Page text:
In my experience about 3 years worth of labour saving between 50-70% of your total income is enough to enable part time leisure status. Between 5 and 7 years if you are looking to withdrawn to your hamlet completely. That is a maximum of 7 years of hard labour for a life of total freedom. Of course you will never stop working entirely. You will work all of your life. If you live our version of the simple life you may find yourself working harder than ever! The key is that you now have the choice and your labour is of direct benefit to you so it is enjoyable. Stapling coversheets on TPS reports for 8 hours will never be as satisfying as 8 hours tending your vegetables, making chutney or brewing very bad beer.
The numbers are all relative of course. The actual figure being entirely related to your outgoings (or not) and any other sources of income, but here is the thing…If you can save 75% that means you are able to live on 25% so you only the dollar figure equivalent to 25% per year for however many years you plan to live (adjusted by 2-4% to cover the cost of living rises). When you do the math the amount of capital you need in your fund might be as little as 10% of what you think you need. For example we thought we absolutely must have $2,9oo,ooo but really it’s more like $300,000 for us. Just $300,000 to join the leisure class permanently. This is one membership fee I will gladly pay.
I am very aware that most people will never consider voluntary simplicity. Others will not think $300,000 is sufficient for a good retirement. The irony of course is that they will likely work all of their lives and retire with a lot less. Most people retire without very much of a retirement fund at all and so retirement is an awful shock. Right at the time in your lifecycle when you are least capable of dealing with awful shocks!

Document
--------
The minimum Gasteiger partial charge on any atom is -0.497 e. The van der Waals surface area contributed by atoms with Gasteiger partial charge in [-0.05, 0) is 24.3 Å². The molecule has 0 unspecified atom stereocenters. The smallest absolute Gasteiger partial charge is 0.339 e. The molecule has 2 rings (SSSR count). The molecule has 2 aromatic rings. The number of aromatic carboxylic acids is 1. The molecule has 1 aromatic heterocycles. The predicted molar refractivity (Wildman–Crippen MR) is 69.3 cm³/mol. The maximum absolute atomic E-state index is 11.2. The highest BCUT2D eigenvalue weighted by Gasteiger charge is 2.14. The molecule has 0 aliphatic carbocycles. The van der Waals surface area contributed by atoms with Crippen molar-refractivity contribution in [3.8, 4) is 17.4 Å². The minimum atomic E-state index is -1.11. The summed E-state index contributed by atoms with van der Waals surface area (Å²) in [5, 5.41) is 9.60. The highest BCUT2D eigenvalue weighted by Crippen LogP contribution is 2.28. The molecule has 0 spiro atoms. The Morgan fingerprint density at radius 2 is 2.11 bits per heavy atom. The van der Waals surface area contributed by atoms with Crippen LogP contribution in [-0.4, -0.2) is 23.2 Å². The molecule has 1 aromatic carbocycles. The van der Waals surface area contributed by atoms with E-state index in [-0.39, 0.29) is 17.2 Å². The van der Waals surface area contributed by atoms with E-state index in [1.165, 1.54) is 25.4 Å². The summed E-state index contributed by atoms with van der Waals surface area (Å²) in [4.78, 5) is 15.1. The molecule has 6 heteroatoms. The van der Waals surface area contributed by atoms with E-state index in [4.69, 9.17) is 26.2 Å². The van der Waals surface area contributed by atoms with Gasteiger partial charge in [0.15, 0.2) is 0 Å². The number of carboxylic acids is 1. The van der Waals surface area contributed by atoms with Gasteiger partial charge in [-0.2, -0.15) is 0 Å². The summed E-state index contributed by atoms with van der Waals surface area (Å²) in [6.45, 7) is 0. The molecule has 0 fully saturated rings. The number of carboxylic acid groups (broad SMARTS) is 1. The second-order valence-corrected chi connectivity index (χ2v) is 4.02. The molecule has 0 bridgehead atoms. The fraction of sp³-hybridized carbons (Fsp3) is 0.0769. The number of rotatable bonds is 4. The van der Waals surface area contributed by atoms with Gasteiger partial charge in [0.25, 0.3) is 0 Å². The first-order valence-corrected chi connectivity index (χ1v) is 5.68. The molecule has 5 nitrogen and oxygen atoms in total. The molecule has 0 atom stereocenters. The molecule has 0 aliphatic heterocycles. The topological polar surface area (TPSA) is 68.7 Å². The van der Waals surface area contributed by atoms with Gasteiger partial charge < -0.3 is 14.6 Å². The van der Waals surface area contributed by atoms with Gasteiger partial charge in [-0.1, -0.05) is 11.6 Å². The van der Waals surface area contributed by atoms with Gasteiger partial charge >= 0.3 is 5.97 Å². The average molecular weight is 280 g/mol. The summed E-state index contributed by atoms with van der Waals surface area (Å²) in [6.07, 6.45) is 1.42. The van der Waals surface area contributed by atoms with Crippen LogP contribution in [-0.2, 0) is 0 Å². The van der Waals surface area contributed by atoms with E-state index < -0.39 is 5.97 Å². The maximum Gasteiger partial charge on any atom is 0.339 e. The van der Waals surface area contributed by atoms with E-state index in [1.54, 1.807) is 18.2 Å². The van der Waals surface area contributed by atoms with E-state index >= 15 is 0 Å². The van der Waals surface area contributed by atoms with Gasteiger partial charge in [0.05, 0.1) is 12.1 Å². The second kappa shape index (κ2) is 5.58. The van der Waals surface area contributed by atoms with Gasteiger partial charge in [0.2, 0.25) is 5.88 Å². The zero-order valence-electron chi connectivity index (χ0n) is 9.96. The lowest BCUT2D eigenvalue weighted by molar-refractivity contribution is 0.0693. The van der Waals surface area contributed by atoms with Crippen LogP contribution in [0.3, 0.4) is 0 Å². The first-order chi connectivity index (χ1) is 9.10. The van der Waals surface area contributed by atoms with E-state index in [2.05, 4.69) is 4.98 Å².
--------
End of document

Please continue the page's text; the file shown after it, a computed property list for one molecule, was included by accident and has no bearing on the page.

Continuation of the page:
My view is as always. You can look at information and try to make it work in your situation or you can stand still, worry and cast stones.
Some of our friends like the idea, but feel it too much of a sacrifice to live on so little money. I don’t see living on a tiny household budget as a sacrifice anything like the sacrifice of my life in the enslavement to a silly job that I only do for money. I fear this sacrifice and believe it is far greater than baking my own bread instead of buying it from the supermarket. In my case I’d unwittingly forfeited a decade doing errands for fools before I plotted my scheme so cunning you could put a tail on it and call it a weasel.
To become a corporate Houdini yourself simplify, simplify, simplify your life (thank you Thoreau one simplify is sufficient!). The less you need to pay for your food and shelter the less you need in your financial fund. You don’t have to be a vagabond and a beggar, but it sure helps if you don’t mind living like one. It isn’s a life of squalor and grime either. It is simply a life lived at the fashionable intersect of minimalism, frugality, husbandry and high finance. This is your only life. Please don’t waste it all working for shareholders. Better to become a shareholder instead.